Most of my flowers this week are plants which spread themselves around without too much help given a slightly welcoming environment. There are a lot of twisty extending stems, a few herbs which have run wild, and one or two which are weeds.
Wild strawberries, Mint, and Jasmine are everywhere at this time of year. The Jasmine is from the city, as are the Wisteria leaves. Jasmine smells divine and I love it but it can do a lot of damage in the bush.
The poppies are not really wild for us as yet, but they do self seed, and this one grew up beside the sink in the greenhouse.
The blue flowers are called Chinese Forget-me-not here. I adore this colour of blue. They make very prickly seeds which attach to people and dogs and are easily spread. There are several sorts of columbine, the dark ones are called Chocolate Soldier, and the yellow and red are Aquilegia canadensis.
The Foxglove is the first to flower from seed sown around a year ago, this one is called Pam’s Choice. Farmers consider this to be a weed, because it can be poisonous to stock. I have only planted special varieties and I will try to collect the seed or cut down the flowers before they seed.
I planted the Salad Burnet for eating and we don’t use it much, but I like the way it looks. I think I need to harvest it when it’s younger. These are about to go to seed, so I will try to collect the seeds and plant more. My Scilla Natalensis from last week is in there as well.
Thanks to Cathy for hosting ‘In a Vase on Monday’ every week at Rambling in the Garden.
14 thoughts on “In a vase on Monday – Wildish Flowers”
This looks especially pretty against the black background, doesn’t it? Such an interesting and varied selection – I would happily keep going back to it to have another look and see what I have missed! Thanks for sharing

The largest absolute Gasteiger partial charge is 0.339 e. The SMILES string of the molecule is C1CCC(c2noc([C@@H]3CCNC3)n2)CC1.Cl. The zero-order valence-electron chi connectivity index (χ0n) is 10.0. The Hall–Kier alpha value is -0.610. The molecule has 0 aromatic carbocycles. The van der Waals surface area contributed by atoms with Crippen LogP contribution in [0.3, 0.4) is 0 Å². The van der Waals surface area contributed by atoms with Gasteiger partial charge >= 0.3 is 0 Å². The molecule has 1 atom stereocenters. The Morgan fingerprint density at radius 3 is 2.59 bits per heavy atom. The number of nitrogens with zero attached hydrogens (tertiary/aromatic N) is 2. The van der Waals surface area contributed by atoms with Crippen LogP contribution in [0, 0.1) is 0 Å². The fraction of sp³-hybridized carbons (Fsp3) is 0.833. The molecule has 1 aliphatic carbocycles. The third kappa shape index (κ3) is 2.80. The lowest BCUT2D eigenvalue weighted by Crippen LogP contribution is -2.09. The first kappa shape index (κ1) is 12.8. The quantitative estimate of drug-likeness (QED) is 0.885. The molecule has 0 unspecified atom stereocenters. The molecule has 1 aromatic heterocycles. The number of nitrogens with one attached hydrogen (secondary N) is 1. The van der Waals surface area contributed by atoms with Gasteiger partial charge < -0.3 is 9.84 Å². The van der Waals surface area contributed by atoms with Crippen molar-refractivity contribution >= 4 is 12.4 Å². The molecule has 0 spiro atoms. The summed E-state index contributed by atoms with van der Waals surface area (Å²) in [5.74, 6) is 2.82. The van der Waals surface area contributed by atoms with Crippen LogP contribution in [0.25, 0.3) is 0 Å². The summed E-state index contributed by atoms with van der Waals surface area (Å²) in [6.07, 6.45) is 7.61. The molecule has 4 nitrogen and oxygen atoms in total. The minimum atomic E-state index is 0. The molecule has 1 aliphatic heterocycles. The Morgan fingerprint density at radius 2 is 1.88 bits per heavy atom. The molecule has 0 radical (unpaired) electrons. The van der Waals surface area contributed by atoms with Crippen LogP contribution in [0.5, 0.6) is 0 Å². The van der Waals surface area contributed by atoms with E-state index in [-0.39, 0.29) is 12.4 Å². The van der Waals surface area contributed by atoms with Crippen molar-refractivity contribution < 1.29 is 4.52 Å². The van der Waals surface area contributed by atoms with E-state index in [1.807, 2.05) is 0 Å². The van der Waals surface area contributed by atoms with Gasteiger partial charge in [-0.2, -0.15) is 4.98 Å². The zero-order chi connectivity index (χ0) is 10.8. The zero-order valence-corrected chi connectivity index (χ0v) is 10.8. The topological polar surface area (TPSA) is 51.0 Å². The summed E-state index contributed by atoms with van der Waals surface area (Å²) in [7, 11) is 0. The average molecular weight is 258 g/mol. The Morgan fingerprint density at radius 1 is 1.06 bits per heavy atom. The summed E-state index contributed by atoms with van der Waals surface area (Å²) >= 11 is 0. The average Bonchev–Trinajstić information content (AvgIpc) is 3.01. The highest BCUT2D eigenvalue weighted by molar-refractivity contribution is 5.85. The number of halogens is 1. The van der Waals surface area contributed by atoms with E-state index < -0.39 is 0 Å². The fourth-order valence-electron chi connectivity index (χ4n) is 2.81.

The background is a little wrinkled and could be better maybe if it was not quite black – however it screens out the clutter in the background. It’s amazing how I manage to ignore the clutter until it really sticks out in a photo.
It is lovely watching the columbines open.
Herbs and their seeds bracts and flowers make an attractive addition to any vase, I particularly like Lemon and Lime basil and Thai basil.
Oh, that’s interesting, I’ve never really known what to do with lemon basil. I grew lots of ‘Mrs Burns’ last year and didn’t use it – I’ll have to try it in vases.
Love this wild vase taking in so much growing around you….pretty columbine and oh how I love the scent of jasmine. Wish I could grow it here.
I do absolutely love the scent of Jasmine, it means ‘Spring’ to me, and it’s different from the trachelospermum jasminoides which is ‘approved’ for planting as it’s less likely to go rogue, although I love that too.
The bright red of the strawberries and poppies is wonderful, Cath. The Jasmine flowers must smell fantastic, as well. I was surprised you captured some red tones in the little Salad Burnet blooms, I don’t usually notice that. You remind me to scatter some seeds now so maybe it will grow in other places next year. I used to have lots of it coming up in San Diego but it hasn’t spread here as much.
Thanks Hannah, it hasn’t spread a lot for me either so I will do the same. Most of these flowers are going to seed already, it must be quite a quick process from flower to seed.
Per usual, love your arrangement! I’m not sure what it is that makes your arrangements so unique, perhaps its the abundance or choice of flowers, perhaps both! Love the red strawberries playing off the poppy. The anchusa and the columbines are lovely, too. I just flashed on the art of Marjolein Bastin, do you know her? Maybe that’s why I find your work so appealing. 🙂
Thank you Eliza, you are so kind. I don’t know Marjolein Bastin, I will look her up and see if I can find her work online.
Lovely bouquet of flowers.
Isn’t that a stunning blue on the Chinese forget-me-not? I puzzled over this flower that adopted my garden till I blogged about it and a reader figured it out.
Thanks Cynthia. I just love that blue, it’s so intense. I had to bring this one to my garden by getting the old stalks covered with prickly seeds from a friend. I tried bought seeds but they never came up, so I think it’s one of those seeds that has to be fresh. Now that I have it its easy to keep it going, I think my dog transports a lot of the seed around the garden. 🙂
The seeds are as you describe. Some bird must have traveled with a stalk in it’s mouth – or pooped the seed on my garden bed. I’m happy, either way.
Or a cat or dog? My dog gets covered with them, on his chin, stomach, legs, everywhere. 🙂